Happy 20th Anniversary to Elliott Smith’s fourth studio album XO, originally released August 25, 1998.
Packed with fourteen equally divine songs, XO is Elliott Smith’s fourth studio album, and his first solo album released by a major label, DreamWorks. The Oscar nomination for “Miss Misery,” a song used in fellow Portlandian Gus van Sant’s film Good Will Hunting, garnered widespread popularity for Smith. But up until the 1997 Academy Awards, where Smith begrudgingly played a two-minute version of the track, his plaintive songwriting had long only been appreciated by the indie crowd.
XO was to be Smith’s entrance to mainstream music. The first single “Waltz #2 (XO)” is a gentle, wistful piano-backed track. A moderate commercial success, it found a home on college radio stations across the country. The chorus, “I’m never going to know you know / but I’m going to love you anyhow,” quickly initiated those new to Smith into his beautiful cult of sadness. The exhaustion of his depression is felt explicitly (“I'm here today and expected to stay / on and on and on”) and in the plodding dance of his first single.
Fans of Smith prior to XO could easily recognize his profound ability to balance dark lyrics with catchy, well-crafted pop. Despite a much larger budget than previous albums, XO never feels too slick. Smith dodges over-production by sticking to the sparse guitar aesthetic that originally defined his sound. Occasionally he’ll dip into a fuller sound, but it plays as earthy and lush, never synthetic.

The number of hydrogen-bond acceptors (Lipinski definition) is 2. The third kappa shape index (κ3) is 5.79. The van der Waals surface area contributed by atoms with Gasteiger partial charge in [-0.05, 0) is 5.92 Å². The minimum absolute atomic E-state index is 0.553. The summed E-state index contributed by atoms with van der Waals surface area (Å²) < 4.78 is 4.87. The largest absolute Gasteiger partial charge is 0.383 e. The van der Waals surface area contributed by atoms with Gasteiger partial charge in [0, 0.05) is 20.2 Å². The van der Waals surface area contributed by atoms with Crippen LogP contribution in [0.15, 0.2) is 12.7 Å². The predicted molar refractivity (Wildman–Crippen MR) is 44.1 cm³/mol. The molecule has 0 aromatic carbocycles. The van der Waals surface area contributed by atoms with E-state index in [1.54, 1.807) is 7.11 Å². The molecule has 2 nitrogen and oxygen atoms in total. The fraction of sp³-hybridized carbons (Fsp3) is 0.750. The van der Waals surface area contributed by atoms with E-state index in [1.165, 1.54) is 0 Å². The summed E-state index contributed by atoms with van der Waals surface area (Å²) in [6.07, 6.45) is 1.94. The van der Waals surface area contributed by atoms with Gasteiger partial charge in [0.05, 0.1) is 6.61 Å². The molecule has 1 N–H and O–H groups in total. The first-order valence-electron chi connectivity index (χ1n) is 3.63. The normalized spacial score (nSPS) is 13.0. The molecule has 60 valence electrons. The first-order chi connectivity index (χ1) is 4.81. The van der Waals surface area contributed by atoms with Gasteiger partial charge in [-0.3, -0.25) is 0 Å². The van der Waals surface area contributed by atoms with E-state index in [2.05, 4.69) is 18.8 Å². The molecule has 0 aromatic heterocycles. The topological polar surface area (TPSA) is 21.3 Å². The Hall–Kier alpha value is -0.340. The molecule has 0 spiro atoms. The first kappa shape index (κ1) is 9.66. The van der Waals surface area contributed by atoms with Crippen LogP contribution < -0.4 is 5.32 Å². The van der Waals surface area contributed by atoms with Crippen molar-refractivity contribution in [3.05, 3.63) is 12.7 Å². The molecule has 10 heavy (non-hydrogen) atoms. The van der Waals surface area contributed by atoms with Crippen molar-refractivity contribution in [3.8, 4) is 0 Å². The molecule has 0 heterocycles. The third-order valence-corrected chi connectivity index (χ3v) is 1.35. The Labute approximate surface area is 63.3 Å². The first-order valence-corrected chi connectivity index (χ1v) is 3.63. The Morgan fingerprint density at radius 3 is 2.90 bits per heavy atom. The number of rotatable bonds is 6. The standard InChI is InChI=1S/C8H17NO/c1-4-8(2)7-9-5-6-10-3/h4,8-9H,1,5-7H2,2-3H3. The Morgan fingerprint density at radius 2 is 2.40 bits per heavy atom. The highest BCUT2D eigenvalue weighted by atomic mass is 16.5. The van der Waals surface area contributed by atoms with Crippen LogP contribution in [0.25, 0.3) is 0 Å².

Even when the tempo picks up, on the pop tracks like “Baby Britain” or “Bled White,” the topic is morose. Addiction, depression, unrequited love—all come up in Smith’s clever songs. “Independence Day” jangles along to a chorus of “oohs” and “aahs,” an upbeat treatment for a song about mortality.
Written in Portland, Oregon, sitting alone at a bar, Smith maintains his loner style on XO, while collaborating with seasoned Hollywood producers like Rob Schnapf and Tom Rothrock and numerous studio musicians. Songs like “Bottle Up and Explode!” and “Question Mark” are far beyond the “guy and guitar” format of early Smith albums, incorporating horns and strings for a much bigger sound.
In retrospect, XO has aged incredibly well. Singer-songwriters often have a timeless quality, and Smith is no exception. The angelic quality of his voice and deep pathos of his songwriting are captivating throughout, remarkably undiminished by industry meddling. When he sings, “now I never leave my zone” on “Waltz #1,” his consistency is a repainted as stasis, an inability to change both his destructive habits as well as his productive songwriting streak.
Perhaps the best way to make intensely brooding songs is to pair jaunty drumming. Maybe you need to be a precise, dulcet guitarist like Smith, adding flourish to your defeated cries. On the final track of XO, the bare, isolated “I Don’t Understand,” Smith forgoes all accompaniment. Harmonized vocals paint a soundscape behind Smith lamenting love lost. And when he whispers “Alone, like I’m supposed to be / tonight, tomorrow and everyday,” Smith captures a loneliness so earnest it’s almost too sad to listen.
Like many talented musicians whose careers have ended prematurely, Smith’s backstory only compounds the emotion felt in his music. The listener feels just as helpless. And even 20 years after its release, when hearing this album, so perfect and so sad, Smith’s pain is just as poignant today.